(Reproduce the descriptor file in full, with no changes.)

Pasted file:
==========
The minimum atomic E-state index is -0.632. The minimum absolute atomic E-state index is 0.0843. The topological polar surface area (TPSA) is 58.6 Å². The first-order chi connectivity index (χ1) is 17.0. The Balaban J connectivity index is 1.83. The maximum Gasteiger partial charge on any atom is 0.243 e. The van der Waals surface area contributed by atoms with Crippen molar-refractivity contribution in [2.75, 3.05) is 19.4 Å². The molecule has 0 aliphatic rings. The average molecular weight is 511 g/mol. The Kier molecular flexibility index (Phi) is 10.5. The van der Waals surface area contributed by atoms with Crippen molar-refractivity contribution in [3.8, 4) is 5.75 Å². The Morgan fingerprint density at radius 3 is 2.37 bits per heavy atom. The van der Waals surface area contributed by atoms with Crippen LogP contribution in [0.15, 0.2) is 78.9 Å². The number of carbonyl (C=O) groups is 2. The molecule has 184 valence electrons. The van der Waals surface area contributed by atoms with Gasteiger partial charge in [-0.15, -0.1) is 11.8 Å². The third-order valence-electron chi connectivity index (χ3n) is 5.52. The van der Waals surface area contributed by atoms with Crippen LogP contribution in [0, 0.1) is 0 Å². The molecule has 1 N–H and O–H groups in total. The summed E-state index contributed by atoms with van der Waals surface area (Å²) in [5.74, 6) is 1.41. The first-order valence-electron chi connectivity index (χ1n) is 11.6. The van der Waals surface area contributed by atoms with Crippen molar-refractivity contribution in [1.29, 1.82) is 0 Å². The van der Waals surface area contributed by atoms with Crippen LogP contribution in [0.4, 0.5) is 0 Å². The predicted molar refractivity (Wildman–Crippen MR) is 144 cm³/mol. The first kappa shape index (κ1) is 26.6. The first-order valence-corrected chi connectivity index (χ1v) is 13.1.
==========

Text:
The minimum atomic E-state index is -0.632. The minimum absolute atomic E-state index is 0.0843. The topological polar surface area (TPSA) is 58.6 Å². The first-order chi connectivity index (χ1) is 17.0. The Balaban J connectivity index is 1.83. The maximum Gasteiger partial charge on any atom is 0.243 e. The van der Waals surface area contributed by atoms with Crippen molar-refractivity contribution in [2.75, 3.05) is 19.4 Å². The molecule has 0 aliphatic rings. The average molecular weight is 511 g/mol. The Kier molecular flexibility index (Phi) is 10.5. The van der Waals surface area contributed by atoms with Crippen molar-refractivity contribution in [3.8, 4) is 5.75 Å². The Morgan fingerprint density at radius 3 is 2.37 bits per heavy atom. The van der Waals surface area contributed by atoms with Crippen LogP contribution in [0.15, 0.2) is 78.9 Å². The number of carbonyl (C=O) groups is 2. The molecule has 184 valence electrons. The van der Waals surface area contributed by atoms with Gasteiger partial charge in [-0.15, -0.1) is 11.8 Å². The third-order valence-electron chi connectivity index (χ3n) is 5.52. The van der Waals surface area contributed by atoms with Crippen LogP contribution in [0, 0.1) is 0 Å². The molecule has 1 N–H and O–H groups in total. The summed E-state index contributed by atoms with van der Waals surface area (Å²) in [5.74, 6) is 1.41. The first-order valence-electron chi connectivity index (χ1n) is 11.6. The van der Waals surface area contributed by atoms with Crippen molar-refractivity contribution in [1.29, 1.82) is 0 Å². The van der Waals surface area contributed by atoms with Crippen LogP contribution in [0.4, 0.5) is 0 Å². The predicted molar refractivity (Wildman–Crippen MR) is 144 cm³/mol. The first kappa shape index (κ1) is 26.6. The first-order valence-corrected chi connectivity index (χ1v) is 13.1.